He must be in constant "go Lance on 'em" mode and have it dialed in at 400 watts like all the time. Dude's totally hardcore!
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  10. #10
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    Quote Originally Posted by cyclintom
    .......... the PADDING in the helmet doesn't activate until it gets to almost 300 gees. .,,,-
    ...............and that things occur on a bicycle at about the same speed they occur while walking....
    .........................
    .....There IS a chance that a helmet can save your life but it's about as likely as you winning the lottery without buying a ticket..................................
    .
    What do mean by "activate"? Its not an airbag. The padding in a helmet is a form of passive restraint. I have no test data but feel that it certainly that it takes less than 300 times the wieght of the foam to break the foam.


    300 G? Where did that figure come from? Is that published in some literature?

    My experience from flying is that 300G (or 50 times more force than a tightly wrapped turn in an F-16) would push your eyeballs through your toenails and you would be inside out. This would occur after you blacked out.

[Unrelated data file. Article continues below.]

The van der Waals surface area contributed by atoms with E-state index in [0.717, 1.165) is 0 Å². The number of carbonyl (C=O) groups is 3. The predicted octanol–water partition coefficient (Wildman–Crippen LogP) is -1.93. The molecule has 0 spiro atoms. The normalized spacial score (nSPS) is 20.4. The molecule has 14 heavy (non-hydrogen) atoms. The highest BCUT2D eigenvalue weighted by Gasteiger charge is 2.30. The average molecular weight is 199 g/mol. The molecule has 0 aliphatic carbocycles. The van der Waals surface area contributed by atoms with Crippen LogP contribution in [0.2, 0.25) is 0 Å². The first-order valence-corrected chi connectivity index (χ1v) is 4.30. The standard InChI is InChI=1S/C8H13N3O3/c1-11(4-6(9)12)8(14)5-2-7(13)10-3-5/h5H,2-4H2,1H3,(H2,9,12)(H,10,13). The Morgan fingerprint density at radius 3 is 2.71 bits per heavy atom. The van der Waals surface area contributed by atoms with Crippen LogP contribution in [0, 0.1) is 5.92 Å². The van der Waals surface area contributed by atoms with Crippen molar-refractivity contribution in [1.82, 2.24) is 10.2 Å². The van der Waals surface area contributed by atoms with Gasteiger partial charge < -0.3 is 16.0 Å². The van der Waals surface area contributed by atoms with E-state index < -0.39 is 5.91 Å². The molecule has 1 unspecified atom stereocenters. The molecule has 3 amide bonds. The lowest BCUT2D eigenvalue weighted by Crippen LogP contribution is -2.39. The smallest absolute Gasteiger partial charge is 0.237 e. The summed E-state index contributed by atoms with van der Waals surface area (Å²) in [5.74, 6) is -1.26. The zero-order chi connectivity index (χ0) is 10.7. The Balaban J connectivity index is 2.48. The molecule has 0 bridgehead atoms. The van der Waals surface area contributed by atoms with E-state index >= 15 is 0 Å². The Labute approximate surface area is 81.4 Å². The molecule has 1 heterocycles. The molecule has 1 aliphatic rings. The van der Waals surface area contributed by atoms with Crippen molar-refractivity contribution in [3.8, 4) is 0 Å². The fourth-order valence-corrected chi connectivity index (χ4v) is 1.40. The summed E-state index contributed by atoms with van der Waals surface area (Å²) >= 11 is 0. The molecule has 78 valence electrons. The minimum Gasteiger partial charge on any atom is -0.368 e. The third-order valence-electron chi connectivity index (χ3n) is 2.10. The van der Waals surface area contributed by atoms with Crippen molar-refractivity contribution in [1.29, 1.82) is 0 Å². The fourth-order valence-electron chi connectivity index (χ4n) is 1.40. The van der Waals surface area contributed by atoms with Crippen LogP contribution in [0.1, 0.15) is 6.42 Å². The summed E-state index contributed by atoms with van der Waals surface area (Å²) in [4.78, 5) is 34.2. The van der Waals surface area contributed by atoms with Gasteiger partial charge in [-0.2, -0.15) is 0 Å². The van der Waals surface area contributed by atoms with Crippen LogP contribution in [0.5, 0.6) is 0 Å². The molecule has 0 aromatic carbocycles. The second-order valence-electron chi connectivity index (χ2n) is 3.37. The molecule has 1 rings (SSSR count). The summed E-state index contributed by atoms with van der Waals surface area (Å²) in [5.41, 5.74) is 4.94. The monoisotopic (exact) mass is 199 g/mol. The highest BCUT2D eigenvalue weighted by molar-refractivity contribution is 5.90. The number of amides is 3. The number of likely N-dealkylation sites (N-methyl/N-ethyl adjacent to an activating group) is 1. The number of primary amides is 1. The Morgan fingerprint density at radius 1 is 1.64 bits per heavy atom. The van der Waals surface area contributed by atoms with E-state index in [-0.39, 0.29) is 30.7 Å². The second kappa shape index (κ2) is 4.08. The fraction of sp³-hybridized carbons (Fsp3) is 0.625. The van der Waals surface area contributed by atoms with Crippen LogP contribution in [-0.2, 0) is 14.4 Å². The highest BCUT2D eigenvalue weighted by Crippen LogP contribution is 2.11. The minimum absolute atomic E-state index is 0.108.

Also, a 10 or 15 mph accident on a bike (not that he was going that fast) is considerably faster than walking. I say from experience....GOOD LUCK on protecting youself with your arms or whatever if you go off the bike at that speed. You can't, unless you are able to catch 200+ pounds with your arms, because that is the effect of the sudden stop (i.e. the G forces).

    Here's hoping you have safe bicycling.
    Last edited by Monoborracho; 10-10-06 at 07:03 AM.
    Most economic fallacies derive from the tendency to assume that there is a fixed pie, that one party can gain only at the expense of another.....Milton Friedman

  11. #11
    Coyote!
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    Helmets. . .defensive cycling. . .lights. . .bright clothing. . .maintenance.

    Folks, there's NO SINGLE technology or behavior that's gonna' make cycling [or life] risk free. Every time we throw a leg over the seat we're throwing the dice. Every smart action we take only reduces the chance of throwing snake-eyes. Yeah, my helmet can't defend against many easily conceivable decelerations but I'll keep wearing it. . .it adds a few 'points' in my favor in the dice throw and THAT'S all I can ask of a Forgiving God [or a Cold Universe or Fate or Entropy].